Elite: Dangerous is the latest incarnation of the Elite series of games. It’s basically a MMO centered around the exploration of our galaxy. The player starts with the smallest available ship, 200 credits, and instructions where the exit of the space dock is.
The long term goal of the game is to reach Elite status in one or more categories. Players can gain Elite in up to four categories: Exploration, Combat, Trade, and Close Quarters Combat. Success in each category is measured by funds earned by selling exploration data to the cartographical society, trading in merchandise, cashing in bounties or combat bonds, or winning Close Quarters Combat matches, which are basically formalized PvP battles cast into the “story” of sporting events.
Elite: Dangerous is set in a quite accurate model of our own Galaxy, and in a time frame 1286 years into the future, so the year 2014 when Elite: Dangerous was released converts to the year 3300 “game time”. By now we are in the year 3305, and the known part of the galaxy reaches all the way to the far side of the milky way. The most remote star system reachable is Beagle Point. As of this writing a massive fleet exploration of more than 6500 players is on the way to beagle point, scanning as they go.
Elite: Dangerous is free to play after you purchase the game, but so far there have been two seasons of several expansions each which have to be bought separately, which is why the Seasons Pass is a good idea, but you could just as well not buy the seasons pass or the add ons, you’d still get the bug fixes of all upgrades, but you wouldn’t get the added features from the extensions.
What makes Elite: Dangerous so appealing to me as an astronomer is the fact that wherever possible the Elite: Dangerous universe is based on what we know about our milky way right now. Known stars are where they are in reality, and they have the proper sizes and spectral types. The black hole at the center of our galaxy, Sagittarius A*, is there in Elite: Dangerous as well (and is a famous tourist location for any seasoned space traveller who can get the means to go there). But on the other hand there are all kind of nods towards SciFi, for example a Leonard Nimoy station.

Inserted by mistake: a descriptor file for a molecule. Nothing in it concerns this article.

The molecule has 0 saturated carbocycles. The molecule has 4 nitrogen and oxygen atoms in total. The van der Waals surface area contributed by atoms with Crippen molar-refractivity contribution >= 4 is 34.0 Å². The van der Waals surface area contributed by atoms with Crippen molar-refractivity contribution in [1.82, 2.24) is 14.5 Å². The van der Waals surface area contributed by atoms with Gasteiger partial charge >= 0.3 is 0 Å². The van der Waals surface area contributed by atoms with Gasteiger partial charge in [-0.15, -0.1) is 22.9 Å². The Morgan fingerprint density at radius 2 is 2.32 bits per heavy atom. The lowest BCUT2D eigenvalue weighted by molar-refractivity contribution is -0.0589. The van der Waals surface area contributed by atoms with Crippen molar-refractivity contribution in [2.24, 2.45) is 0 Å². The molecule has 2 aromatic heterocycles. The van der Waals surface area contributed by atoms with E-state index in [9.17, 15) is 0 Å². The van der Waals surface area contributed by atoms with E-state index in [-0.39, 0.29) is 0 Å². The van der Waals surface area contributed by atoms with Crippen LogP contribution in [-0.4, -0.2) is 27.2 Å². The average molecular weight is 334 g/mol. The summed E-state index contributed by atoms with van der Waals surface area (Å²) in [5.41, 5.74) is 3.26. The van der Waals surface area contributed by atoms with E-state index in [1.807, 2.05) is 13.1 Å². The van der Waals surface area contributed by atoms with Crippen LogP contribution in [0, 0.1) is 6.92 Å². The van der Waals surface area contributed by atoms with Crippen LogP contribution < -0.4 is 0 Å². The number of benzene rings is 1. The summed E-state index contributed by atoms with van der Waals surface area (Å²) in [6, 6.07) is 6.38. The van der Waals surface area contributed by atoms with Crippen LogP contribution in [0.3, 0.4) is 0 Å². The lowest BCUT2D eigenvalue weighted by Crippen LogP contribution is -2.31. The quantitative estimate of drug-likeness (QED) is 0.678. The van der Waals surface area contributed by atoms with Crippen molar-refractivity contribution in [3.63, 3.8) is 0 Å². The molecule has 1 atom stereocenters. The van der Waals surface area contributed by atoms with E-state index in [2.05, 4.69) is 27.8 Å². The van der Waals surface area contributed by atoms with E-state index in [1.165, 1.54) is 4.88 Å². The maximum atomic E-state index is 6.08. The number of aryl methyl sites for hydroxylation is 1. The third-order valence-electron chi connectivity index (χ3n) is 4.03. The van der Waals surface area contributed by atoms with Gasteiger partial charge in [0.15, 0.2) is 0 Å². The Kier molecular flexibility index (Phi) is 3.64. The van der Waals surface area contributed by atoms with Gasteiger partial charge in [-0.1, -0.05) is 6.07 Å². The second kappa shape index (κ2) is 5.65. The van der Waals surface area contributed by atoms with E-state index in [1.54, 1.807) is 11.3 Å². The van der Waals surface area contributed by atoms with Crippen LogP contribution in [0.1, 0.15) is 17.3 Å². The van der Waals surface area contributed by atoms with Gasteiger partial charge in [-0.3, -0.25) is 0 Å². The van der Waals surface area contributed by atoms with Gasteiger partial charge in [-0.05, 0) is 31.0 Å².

My personal playing style is deep space explorer, which to me works like this: pick a destination from APOD and go there. Right now I’m on the way from the bubble nebula to the heart nebula, after that I’ll check out IC1805 (which at least in Elite: Dangerous has a black hole at the center), then I’ll have a look at Betelgeuse and then back to the inhabited parts of our galaxy (the “bubble”), to sell all the exploration data. Might even be enough to get to Elite in exploration.
The possibly most amazing thing in Elite: Dangerous is the community that has evolved around it. The game itself features “community goals”, which are basically quests woven into a bigger storyline. For example, there could be a galnet report (galnet is the in-game ‘galactic news network’) asking for help repairing a space station somewhere, and then players carrying certain materials to that station would earn extra credit for doing so; but the most amazing event so far has been the Distant Worlds expedition of 3303 (2017 our time). It started with a simple forum post where a player asked if anyone would be interested to do something as a group… and in the end it was a fleet of a thousand ships going all the way across the galaxy. Right now the Distant Worlds 2 expedition is on the way to the far side again, exploring in greater detail.
I’m not going to go into much more detail here, other people have already done a brilliant job in writing about Elite: Dangerous. But I’m going to show you a few pictures.